FLASH This project has been awarded a national "Take Pride in America" award by the Department of the Interior for 2006. Teachers and students will be traveling to Washington, DC to receive the award soon.
Third and Fourth graders have taken on community service projects in
cooperation with the Turnbull National Wildlife Refuge near Cheney,
as part of their science curriculum. Third and Fourth graders agreed
to take responsibility for Riparian Restoration of an acre plot near
the Turnbull Classroom and beginning of the Auto Tour Loop Route in
March of 2004. The students plant trees and shrubs, and weed out non-native
grasses to restore the habitat for wildlife. In addition, students
spend one day in late winter taking cuttings for new Red Osier Dogwood
and Willow shrubs. The 2005-2006 school year research goal was to collect
data about tree growth and evaluate the most successful locations to
plant additional trees in the plot. Second graders take responsibility
for monitoring a “bluebird trail” of 12 boxes every two
weeks from late March through the summer each year.
School has been going to Turnbull regularly since 2000. Each year has
little different focus. Some years, students and teachers focus learning
on observations within the habitats and animals and plants. Students
may begin their study with monthly visits to "their spots" at
the Refuge and sitting quietly with eyes and ears open to observe, make
notes, and drawings about the habitats, weather, creeks, ponds, animals,
birds, insects, and plants. Other years have focused on earth science:
weather, and geology, or plant growth, or on identifying habitats.
During the school year of 2005-2006, 3rd + 4th grade students each monitored the growth and development of one tree in our plot. Each month the tree was measured, photographed, and described. Some trees were in an “exclosure” built to keep out browsing deer and moose, some were on the banks of a seasonal stream, and some were in the stream bed. It took practice to accurately measure and record. We made a surprising discovery that trees continue to grow in the winter and that more water is not always optimal. 25 out of 28 trees survived, and the trees on the banks of the stream, not in it, grew the most. In addition to measuring trees, we also collected data on weather, stream depth and width, water pH, soil temperature and water temperature with data loggers purchased through a grant from the Toshiba Foundation.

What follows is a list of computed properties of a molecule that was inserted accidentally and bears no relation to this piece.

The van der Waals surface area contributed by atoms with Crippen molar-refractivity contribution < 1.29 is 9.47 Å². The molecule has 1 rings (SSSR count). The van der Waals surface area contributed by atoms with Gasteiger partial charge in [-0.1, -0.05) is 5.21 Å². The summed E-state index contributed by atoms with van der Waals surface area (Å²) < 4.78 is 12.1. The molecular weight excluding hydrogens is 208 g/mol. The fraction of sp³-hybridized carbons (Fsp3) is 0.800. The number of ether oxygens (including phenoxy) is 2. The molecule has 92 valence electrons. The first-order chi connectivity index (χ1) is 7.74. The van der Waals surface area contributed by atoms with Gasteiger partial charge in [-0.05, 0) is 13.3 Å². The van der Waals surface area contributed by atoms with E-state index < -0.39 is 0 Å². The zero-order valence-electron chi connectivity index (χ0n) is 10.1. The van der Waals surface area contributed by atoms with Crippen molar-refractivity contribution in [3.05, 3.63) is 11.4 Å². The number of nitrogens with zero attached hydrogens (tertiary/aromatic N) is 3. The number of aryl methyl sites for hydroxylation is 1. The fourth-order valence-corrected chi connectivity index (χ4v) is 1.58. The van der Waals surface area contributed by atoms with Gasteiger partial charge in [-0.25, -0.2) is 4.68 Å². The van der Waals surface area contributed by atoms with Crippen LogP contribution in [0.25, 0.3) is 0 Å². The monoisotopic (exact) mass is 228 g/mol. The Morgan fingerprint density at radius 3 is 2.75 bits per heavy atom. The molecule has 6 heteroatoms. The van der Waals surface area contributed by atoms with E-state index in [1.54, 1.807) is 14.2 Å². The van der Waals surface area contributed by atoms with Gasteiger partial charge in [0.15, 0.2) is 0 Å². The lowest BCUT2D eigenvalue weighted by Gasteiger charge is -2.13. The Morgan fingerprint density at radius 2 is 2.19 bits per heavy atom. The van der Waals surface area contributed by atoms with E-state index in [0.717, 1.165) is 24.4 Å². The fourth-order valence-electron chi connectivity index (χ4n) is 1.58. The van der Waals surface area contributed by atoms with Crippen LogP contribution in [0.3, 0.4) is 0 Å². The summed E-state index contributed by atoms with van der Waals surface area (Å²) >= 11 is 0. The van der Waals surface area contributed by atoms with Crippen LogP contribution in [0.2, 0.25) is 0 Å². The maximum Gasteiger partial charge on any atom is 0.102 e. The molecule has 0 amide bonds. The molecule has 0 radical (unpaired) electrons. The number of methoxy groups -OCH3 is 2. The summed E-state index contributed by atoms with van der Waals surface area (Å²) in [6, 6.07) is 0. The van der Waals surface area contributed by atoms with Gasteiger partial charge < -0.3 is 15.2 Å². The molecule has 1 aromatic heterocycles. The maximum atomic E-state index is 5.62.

|The Second graders have adopted
monitoring of a Bluebird trail. The class visited Turnbull every two
weeks, or 7 times between March and June to monitor by photographing
and writing notes on the status of each box. Checking a box involves
quietly approaching the box, knocking to alert the mother bird (if there),
lifting the side and looking inside to see the status of the nest, then
carefully closing the box and replacing the nail to hold the box shut.
They also documented each nest status in a notebook, repaired broken
or fallen boxes and reported success of nesting bluebird on the Turnbull
|Bluebird pairs, who mate for life, lay 5-6 blue eggs in a clutch and may have 2-3 clutches in a season. So when the students found a nest in Box #7 with 7 white eggs and clearly a bluebird pair in the area who were observed going in and out of the box, they needed to do more research. They found out that in approximately 5% of first clutches, a bluebird can lay albinistic eggs and they can also lay more than the usual 6 eggs as well. They had indeed seen a very rare occurrence.|
|Turnbull Tree Planting Day each May finds most Discovery students plus families helping out. Students dig holes, place new trees, backfill dirt and add protective screens. Students planted the sprouted dogwood and willow branches as well as Hawthorn and Cottonwood trees purchased by Turnbull.|
|In 2005 and 2006, Discovery School students raised $370 by organizing a bake sale at school to pay for hotdogs, hamburgers, buns, etc. and then arranged cooking them, to donate a picnic lunch for 75-100 volunteers who attended the Refuge Spring Planting days for the last two years. The Refuge has had annual tree planting days Riparian Restoration along Pine Creek, but has not had funds to provide a meal for the volunteers. The budget of Turnbull National Wildlife Refuge depends on the work and gifts of volunteers to complete many of their projects and monitoring wildlife, such as bluebirds.|
|The Turnbull experiences spark incredible classroom learning and research. "Teaching the children in a setting such as Turnbull brings learning to life. The sound is birds migrating in the fall, the silence of winter, and the noise of spring. There was the magic of the little deer, the porcupine in the tree, a deer skull, the osprey feeding their young . . . . .it was never ending joy and hard to leave."|
May 18,1998, Discovery School.
|Revised July 17, 2006|